Last week I had the opportunity to talk with a number of people who have a very different perspective to me and a different view of the mobile marketplace. I got to speak with a number of people who work in the operator, and independently owned, stores where a large number of people get their phones. They advise people on what phones people should get and know exactly what people are after when they choose a phone.
When asked about Windows Phone they were generally positive about the platform and spoke highly of the cheaper devices (Lumia 610, 620 & Ascend W1) and have seen some of these sell faster than they can stock them. It's when I talked about apps that things got interesting though.
There were 4 key points that I think developers should take note of (even if there is one that they probably can't do anything about themselves.)
1. The number of apps on a platform doesn't matter to people buying phones
700,000, 500,000, 130,000 - they're just big numbers and don't really impact purchasing decisions. I suspected this was the case. They're just a useful metric for journalists to compare platforms. I suspect changes in the rate of new submissions and updates is a more useful metric for platform health but harder to obtain than number of apps in store.
2. Having certain apps on a platform matters
While the total number of apps isn't seen as important, there are certain apps which are seen as essential. These fall into two categories: communication and flavour of the month.
Apps which enable communication between users on different devices (be that text based messaging, voice calls, picture calling or anythign else) need to be on the platform. If a person choosing a phone used a certain app on their old phone and all their friends/contacts use that app too (on other platforms). They won't choose a phone which doesn't have it. It'd mean being unable to communicate with their friends/contacts and isn't that the primary purpose of a phone anyway-communication?
"Flavour of the month" apps are those that everyone is talking about and using right now. Be that a game (usually it's a game) that allows you to throw animals, guess words or draw pictures, if "everyone" you know is talking about and using such an app you risk being left out if you can't get that app too. Coming to a platform 6 months after everyone elase has stopped talking about or even using the app doesn't help.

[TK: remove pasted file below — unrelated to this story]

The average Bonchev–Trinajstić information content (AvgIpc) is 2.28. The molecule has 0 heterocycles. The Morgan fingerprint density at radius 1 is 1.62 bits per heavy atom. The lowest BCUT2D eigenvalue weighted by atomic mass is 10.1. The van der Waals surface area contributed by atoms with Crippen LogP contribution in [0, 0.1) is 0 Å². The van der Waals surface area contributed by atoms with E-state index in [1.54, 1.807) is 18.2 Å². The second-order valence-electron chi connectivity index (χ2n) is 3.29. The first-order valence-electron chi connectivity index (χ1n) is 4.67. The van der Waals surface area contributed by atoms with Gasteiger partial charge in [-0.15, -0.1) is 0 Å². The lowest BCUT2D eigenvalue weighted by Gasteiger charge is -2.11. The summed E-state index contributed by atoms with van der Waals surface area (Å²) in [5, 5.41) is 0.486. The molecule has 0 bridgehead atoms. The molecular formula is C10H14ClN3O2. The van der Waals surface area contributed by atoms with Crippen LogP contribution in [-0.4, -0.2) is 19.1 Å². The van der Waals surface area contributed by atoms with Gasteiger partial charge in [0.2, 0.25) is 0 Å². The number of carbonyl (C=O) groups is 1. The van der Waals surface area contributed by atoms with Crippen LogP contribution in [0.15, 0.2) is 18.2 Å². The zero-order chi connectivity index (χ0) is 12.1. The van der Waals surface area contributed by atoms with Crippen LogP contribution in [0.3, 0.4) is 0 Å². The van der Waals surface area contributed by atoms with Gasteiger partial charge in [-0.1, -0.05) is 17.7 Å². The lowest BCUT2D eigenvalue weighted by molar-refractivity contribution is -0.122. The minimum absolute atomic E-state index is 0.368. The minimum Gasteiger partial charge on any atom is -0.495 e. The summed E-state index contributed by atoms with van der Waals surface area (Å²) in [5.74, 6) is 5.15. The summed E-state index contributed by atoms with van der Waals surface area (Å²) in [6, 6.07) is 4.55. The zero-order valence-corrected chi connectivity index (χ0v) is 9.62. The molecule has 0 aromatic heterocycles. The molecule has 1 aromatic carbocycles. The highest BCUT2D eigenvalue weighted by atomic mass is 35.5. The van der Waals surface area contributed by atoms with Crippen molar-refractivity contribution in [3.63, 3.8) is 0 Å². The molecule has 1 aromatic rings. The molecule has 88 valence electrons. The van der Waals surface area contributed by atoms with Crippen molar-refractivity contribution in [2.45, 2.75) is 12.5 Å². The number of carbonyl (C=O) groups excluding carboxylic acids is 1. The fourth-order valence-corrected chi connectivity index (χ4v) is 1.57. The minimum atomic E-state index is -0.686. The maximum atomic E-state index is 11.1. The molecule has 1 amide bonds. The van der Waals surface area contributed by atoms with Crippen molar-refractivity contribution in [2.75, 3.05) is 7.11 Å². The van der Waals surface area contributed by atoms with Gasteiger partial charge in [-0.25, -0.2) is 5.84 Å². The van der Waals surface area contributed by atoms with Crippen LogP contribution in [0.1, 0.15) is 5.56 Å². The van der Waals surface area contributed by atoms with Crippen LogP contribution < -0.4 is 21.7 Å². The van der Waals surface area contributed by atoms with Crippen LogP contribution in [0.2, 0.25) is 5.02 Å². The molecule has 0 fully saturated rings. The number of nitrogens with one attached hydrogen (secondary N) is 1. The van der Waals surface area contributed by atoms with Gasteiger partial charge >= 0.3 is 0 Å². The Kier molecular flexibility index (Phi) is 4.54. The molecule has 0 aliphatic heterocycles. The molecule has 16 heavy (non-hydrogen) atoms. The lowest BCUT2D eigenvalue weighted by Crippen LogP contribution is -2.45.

These may seem trivial issues and you could argue that there are alternatives available, but these are things that affect the phone people choose!
3. Feature parity matters
If an app is on multiple platforms but doesn't have the same features users can feel tricked. Say, for instance, you and your friends use a certain app for group messaging of texts and photos. If you get a new phone and have been told that it supports that app, it'll reflect badly on both the app and the phone if you get home to discover that the app on your phone only supports text messaging and not picture messaging as you'd suddenly be excluded from certain conversations. Not something you or the people using your apps want.
If an app is missing key features it would be better, in some peoples eyes, if it wasn't there at all!
4. Quality matters
While the number of apps doesn't really matter, the quality of the apps that people do choose to use does.
Windows Phone apps are generally perceived as being of a lower quality than apps on other platforms - people you need to raise your game!
What can we, as developers, take from this?
- Focus on quality, not just quantity.
- Support multiple platforms. Especially if there's a social aspect to your app.
- Aim for feature parity (especially core features) when moving to multiple platforms
If you've built Windows Phone or Windows Store apps you can cross-promote them with AdDuplex to get more users.